On Thursday, May 6, 2010, the Dow Jones index experienced a 1000-plus-point fall, followed by a rapid recovery of some 700 points. This event shocked traders, regulators, and the public alike. It came as a big surprise to many how a drop in stock prices (possibly a result of a data-input error, or an options trade, or … what?) could possibly trigger a domino effect on the many markets that now constitute the trading “ecosystem.” Days later the NYSE, NASD, regulators and others were still trying to figure out what exactly happened, and why. The good news was that the markets did in fact rebound … fortunately the bungee cord didn’t break.
As an aside, I, probably with many others, had thought of the bungee-jump analogy on seeing graphs of the price movements and, sure enough, the term was used in an article by Benyamin Appelbaum in The New York Times of May 9, 2010 with the title “Thursday’s Stock Free Fall May Prompt New Rules.” Quite by coincidence, a person by the name of Jacob Bunge contributed to several articles on the bungee-jump market in The Wall Street Journal, although I didn’t see them using that particular term.
Back to the main theme … It appears that the downward spike in the market could well have been due to a number of “systemic” idiosyncrasies, to put it mildly. Why am I not surprised? As with the subprime fiasco, major disruptions have occurred in areas so complex that only immense high-speed computers can deal with them … sometimes with catastrophic results. Part of the problem is that, while very bright humans designed, developed and tested these systems, they did so in relative isolation. True, the creators of these systems had to ensure that each component system “talked” to others, but in this case no one had apparently grasped that the sum of the somewhat understandable parts was greater than the incomprehensible whole. There were reportedly prior rumblings about the inconsistencies among the various types of stock exchange, but it appears that no one in authority insisted on creating a stable overall computer-based marketplace.
Which brings me to my main point … In my earlier columns of January 11, February 16 and February 22, 2010, I pushed the concept of negative testing, which I choose to call “functional security testing.” This is a form of testing which determines that systems do not do what they are not intended to do. It is not good enough to verify that systems function as they are supposed to do. One must also make sure that such systems do not behave in inconsistent or dangerous ways when subjected to particular inputs and that, if forced into failure mode, they fail gracefully. I wrote about this topic in an article, “Investing in Software Resiliency,” which was published in the September/October 2009 issue of STSC CrossTalk: The Journal of Defense Software Engineering.
Recently I had a chat with Chris Wysopal of Veracode on the subject of functional security testing. It was at the May 7, 2010 CSO Breakfast Meeting, which is an outstanding forum created and run by Bill Sieglein. Chris rightly pointed out that such testing can be huge with a virtually unbounded number of test cases. I agree. However, I suggest that, if testing is limited to first-order cases (that is, what happens when a single input, rather than a sequence of inputs, is entered) and if statistical sampling methods are used, then it might be somewhat tractable. I have certainly found such an approach to be beneficial, even though not all-encompassing.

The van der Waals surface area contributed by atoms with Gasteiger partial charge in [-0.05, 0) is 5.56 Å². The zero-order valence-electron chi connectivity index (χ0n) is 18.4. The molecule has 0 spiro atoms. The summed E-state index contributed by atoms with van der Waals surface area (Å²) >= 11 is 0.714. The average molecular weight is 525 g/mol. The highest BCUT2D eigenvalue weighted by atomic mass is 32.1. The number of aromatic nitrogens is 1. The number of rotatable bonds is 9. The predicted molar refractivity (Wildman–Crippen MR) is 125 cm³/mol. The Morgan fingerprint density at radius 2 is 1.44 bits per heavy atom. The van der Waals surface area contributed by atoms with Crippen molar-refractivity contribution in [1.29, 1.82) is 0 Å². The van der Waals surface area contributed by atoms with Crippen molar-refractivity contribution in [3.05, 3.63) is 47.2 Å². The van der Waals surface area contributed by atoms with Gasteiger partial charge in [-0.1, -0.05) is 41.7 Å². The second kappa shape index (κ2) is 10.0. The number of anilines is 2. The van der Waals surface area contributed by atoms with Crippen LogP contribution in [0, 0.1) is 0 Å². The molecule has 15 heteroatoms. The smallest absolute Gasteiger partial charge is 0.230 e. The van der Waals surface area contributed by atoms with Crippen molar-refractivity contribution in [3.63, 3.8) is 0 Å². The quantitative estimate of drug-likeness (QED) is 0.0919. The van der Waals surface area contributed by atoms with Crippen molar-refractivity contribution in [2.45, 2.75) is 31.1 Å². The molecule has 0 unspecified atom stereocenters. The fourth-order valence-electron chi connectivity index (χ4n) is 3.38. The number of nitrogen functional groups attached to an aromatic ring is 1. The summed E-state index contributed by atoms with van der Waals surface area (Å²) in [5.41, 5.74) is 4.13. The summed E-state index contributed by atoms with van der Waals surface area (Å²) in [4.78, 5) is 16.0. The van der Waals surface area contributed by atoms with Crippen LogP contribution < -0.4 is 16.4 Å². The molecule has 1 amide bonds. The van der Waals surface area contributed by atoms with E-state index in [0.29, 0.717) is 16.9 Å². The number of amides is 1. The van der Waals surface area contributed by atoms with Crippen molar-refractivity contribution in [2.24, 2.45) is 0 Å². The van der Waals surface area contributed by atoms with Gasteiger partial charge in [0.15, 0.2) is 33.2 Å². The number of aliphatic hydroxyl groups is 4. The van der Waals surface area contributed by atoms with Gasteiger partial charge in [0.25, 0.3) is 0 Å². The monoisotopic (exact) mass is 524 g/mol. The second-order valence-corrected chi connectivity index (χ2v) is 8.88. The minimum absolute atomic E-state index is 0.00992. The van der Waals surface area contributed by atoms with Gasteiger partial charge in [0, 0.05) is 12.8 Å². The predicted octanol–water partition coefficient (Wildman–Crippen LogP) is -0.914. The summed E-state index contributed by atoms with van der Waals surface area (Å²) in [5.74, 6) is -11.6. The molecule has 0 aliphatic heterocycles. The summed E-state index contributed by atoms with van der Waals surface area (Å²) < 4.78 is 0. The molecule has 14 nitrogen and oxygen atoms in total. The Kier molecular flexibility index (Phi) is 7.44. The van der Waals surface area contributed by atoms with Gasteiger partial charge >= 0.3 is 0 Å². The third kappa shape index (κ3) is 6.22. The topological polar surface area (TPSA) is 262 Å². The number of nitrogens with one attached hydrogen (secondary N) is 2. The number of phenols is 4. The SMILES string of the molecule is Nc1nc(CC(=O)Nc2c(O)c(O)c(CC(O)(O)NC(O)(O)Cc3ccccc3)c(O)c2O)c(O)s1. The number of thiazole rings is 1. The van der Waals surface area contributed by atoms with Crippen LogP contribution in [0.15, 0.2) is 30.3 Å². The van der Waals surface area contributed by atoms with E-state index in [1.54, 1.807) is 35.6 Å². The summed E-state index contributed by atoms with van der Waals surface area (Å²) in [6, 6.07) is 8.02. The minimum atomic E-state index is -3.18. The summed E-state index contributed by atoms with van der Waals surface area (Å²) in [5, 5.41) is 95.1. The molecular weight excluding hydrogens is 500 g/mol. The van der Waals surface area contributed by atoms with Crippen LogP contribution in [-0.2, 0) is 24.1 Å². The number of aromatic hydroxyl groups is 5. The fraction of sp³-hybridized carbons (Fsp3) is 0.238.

Now, this type of negative testing might be doable for systems under the control of a single entity, but what do you do about a complex of systems that span many entities? Well, there are several possible approaches. If, as in the case of U.S. stock markets, they are ultimately under the jurisdiction of the same government regulator, such as the SEC, then that regulator can mandate broad-based testing across all participating market operations. Otherwise, industry groups, consortia or coalitions might be able to coordinate such testing among their membership.
Of course, such multi-entity testing exhibits orders-of-magnitude greater complexity than that done by a single organization. I bemoaned the increasing complexity of computer systems as far back as April/May 1994 in my regular Technology column in the short-lived, though excellent, magazine Securities Industry Management. The title of the piece was “The Death of K.I.S.S.” Today, we have not only much more complex systems and networks than 16 years ago, but the security technologies, which we use to protect them, are similarly complex.
So, what is the answer for determining system behavior across many organizations? One approach is to develop more macro-level simulation models of the various marketplaces. Such models can be used to determine impact for higher-level scenarios, such as the one that occurred on May 6, 2010, rather than at the individual program level. I personally helped initiate a project to create such a model for financial transactions. I am hopeful that models, such as this one, will provide insights that will both anticipate and explain unforeseen behaviors in response to major events.
One cannot expect organizations and their regulators to understand and control complexities developing in financial services and other sectors without the aid of sophisticated methods, such as advanced testing tools and simulation models. Yes, we can opt to remain in reactive mode, suffer the damaging consequences of catastrophic events, and then try to come up with solutions after the fact. How much better it would be if we could understand the impact of various disasters before they actually happen and modify our systems in advance so as to avoid the pain.